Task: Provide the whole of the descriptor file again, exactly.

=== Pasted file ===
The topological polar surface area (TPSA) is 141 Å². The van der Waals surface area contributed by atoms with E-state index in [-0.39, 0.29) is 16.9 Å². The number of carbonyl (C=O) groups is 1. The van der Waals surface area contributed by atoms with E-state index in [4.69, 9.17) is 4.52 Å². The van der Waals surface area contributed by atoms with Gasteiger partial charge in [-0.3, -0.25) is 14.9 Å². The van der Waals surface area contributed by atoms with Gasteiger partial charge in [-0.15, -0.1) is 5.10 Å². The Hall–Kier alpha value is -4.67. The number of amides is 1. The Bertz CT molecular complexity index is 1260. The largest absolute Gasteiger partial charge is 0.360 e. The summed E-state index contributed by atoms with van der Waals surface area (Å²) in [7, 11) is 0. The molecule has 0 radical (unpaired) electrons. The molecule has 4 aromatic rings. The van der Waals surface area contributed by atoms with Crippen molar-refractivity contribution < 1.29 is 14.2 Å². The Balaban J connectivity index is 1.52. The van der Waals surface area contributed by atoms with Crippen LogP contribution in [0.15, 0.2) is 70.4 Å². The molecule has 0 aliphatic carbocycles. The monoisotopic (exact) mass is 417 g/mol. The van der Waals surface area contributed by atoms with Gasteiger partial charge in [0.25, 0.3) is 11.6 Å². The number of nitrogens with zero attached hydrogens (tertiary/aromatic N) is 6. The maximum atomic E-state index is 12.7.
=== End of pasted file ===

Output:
The topological polar surface area (TPSA) is 141 Å². The van der Waals surface area contributed by atoms with E-state index in [-0.39, 0.29) is 16.9 Å². The number of carbonyl (C=O) groups is 1. The van der Waals surface area contributed by atoms with E-state index in [4.69, 9.17) is 4.52 Å². The van der Waals surface area contributed by atoms with Gasteiger partial charge in [-0.3, -0.25) is 14.9 Å². The van der Waals surface area contributed by atoms with Gasteiger partial charge in [-0.15, -0.1) is 5.10 Å². The Hall–Kier alpha value is -4.67. The number of amides is 1. The Bertz CT molecular complexity index is 1260. The largest absolute Gasteiger partial charge is 0.360 e. The summed E-state index contributed by atoms with van der Waals surface area (Å²) in [7, 11) is 0. The molecule has 0 radical (unpaired) electrons. The molecule has 4 aromatic rings. The van der Waals surface area contributed by atoms with Crippen molar-refractivity contribution < 1.29 is 14.2 Å². The Balaban J connectivity index is 1.52. The van der Waals surface area contributed by atoms with Crippen LogP contribution in [0.15, 0.2) is 70.4 Å². The molecule has 0 aliphatic carbocycles. The monoisotopic (exact) mass is 417 g/mol. The van der Waals surface area contributed by atoms with Gasteiger partial charge in [0.25, 0.3) is 11.6 Å². The number of nitrogens with zero attached hydrogens (tertiary/aromatic N) is 6. The maximum atomic E-state index is 12.7.